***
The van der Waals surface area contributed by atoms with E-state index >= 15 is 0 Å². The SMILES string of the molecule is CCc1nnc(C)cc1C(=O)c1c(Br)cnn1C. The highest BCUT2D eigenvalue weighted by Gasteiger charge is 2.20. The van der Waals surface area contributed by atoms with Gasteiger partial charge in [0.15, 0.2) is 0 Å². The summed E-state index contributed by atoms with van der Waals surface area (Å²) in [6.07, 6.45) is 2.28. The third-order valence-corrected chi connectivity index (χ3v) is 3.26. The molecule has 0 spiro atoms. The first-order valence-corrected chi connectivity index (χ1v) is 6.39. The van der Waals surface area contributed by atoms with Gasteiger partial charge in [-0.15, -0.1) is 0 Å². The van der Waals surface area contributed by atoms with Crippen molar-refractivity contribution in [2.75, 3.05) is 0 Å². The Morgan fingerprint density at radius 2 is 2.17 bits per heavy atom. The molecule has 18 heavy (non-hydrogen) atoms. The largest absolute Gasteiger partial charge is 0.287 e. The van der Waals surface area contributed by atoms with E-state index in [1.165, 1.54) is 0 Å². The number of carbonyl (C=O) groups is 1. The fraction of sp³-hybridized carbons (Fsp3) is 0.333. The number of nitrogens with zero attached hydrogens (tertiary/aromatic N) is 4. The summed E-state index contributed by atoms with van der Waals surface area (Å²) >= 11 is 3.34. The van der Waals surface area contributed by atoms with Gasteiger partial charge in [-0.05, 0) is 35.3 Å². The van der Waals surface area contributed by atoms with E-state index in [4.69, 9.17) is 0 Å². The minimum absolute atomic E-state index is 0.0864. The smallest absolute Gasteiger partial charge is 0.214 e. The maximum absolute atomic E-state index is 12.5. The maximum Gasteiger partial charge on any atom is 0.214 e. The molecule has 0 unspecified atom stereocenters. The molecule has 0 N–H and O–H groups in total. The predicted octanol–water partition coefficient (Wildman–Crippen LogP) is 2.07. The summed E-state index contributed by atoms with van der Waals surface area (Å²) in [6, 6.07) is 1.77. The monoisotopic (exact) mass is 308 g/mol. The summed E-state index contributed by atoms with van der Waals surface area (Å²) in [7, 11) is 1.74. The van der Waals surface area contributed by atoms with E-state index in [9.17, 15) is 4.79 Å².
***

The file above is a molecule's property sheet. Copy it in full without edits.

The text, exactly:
The van der Waals surface area contributed by atoms with E-state index >= 15 is 0 Å². The SMILES string of the molecule is CCc1nnc(C)cc1C(=O)c1c(Br)cnn1C. The highest BCUT2D eigenvalue weighted by Gasteiger charge is 2.20. The van der Waals surface area contributed by atoms with Gasteiger partial charge in [0.15, 0.2) is 0 Å². The summed E-state index contributed by atoms with van der Waals surface area (Å²) in [6.07, 6.45) is 2.28. The third-order valence-corrected chi connectivity index (χ3v) is 3.26. The molecule has 0 spiro atoms. The first-order valence-corrected chi connectivity index (χ1v) is 6.39. The van der Waals surface area contributed by atoms with Gasteiger partial charge in [-0.15, -0.1) is 0 Å². The van der Waals surface area contributed by atoms with Crippen molar-refractivity contribution in [2.75, 3.05) is 0 Å². The Morgan fingerprint density at radius 2 is 2.17 bits per heavy atom. The molecule has 18 heavy (non-hydrogen) atoms. The largest absolute Gasteiger partial charge is 0.287 e. The van der Waals surface area contributed by atoms with E-state index in [1.165, 1.54) is 0 Å². The number of carbonyl (C=O) groups is 1. The fraction of sp³-hybridized carbons (Fsp3) is 0.333. The number of nitrogens with zero attached hydrogens (tertiary/aromatic N) is 4. The summed E-state index contributed by atoms with van der Waals surface area (Å²) >= 11 is 3.34. The van der Waals surface area contributed by atoms with Gasteiger partial charge in [-0.05, 0) is 35.3 Å². The van der Waals surface area contributed by atoms with E-state index in [4.69, 9.17) is 0 Å². The minimum absolute atomic E-state index is 0.0864. The smallest absolute Gasteiger partial charge is 0.214 e. The maximum absolute atomic E-state index is 12.5. The maximum Gasteiger partial charge on any atom is 0.214 e. The molecule has 0 unspecified atom stereocenters. The molecule has 0 N–H and O–H groups in total. The predicted octanol–water partition coefficient (Wildman–Crippen LogP) is 2.07. The summed E-state index contributed by atoms with van der Waals surface area (Å²) in [6, 6.07) is 1.77. The monoisotopic (exact) mass is 308 g/mol. The summed E-state index contributed by atoms with van der Waals surface area (Å²) in [7, 11) is 1.74. The van der Waals surface area contributed by atoms with E-state index in [9.17, 15) is 4.79 Å².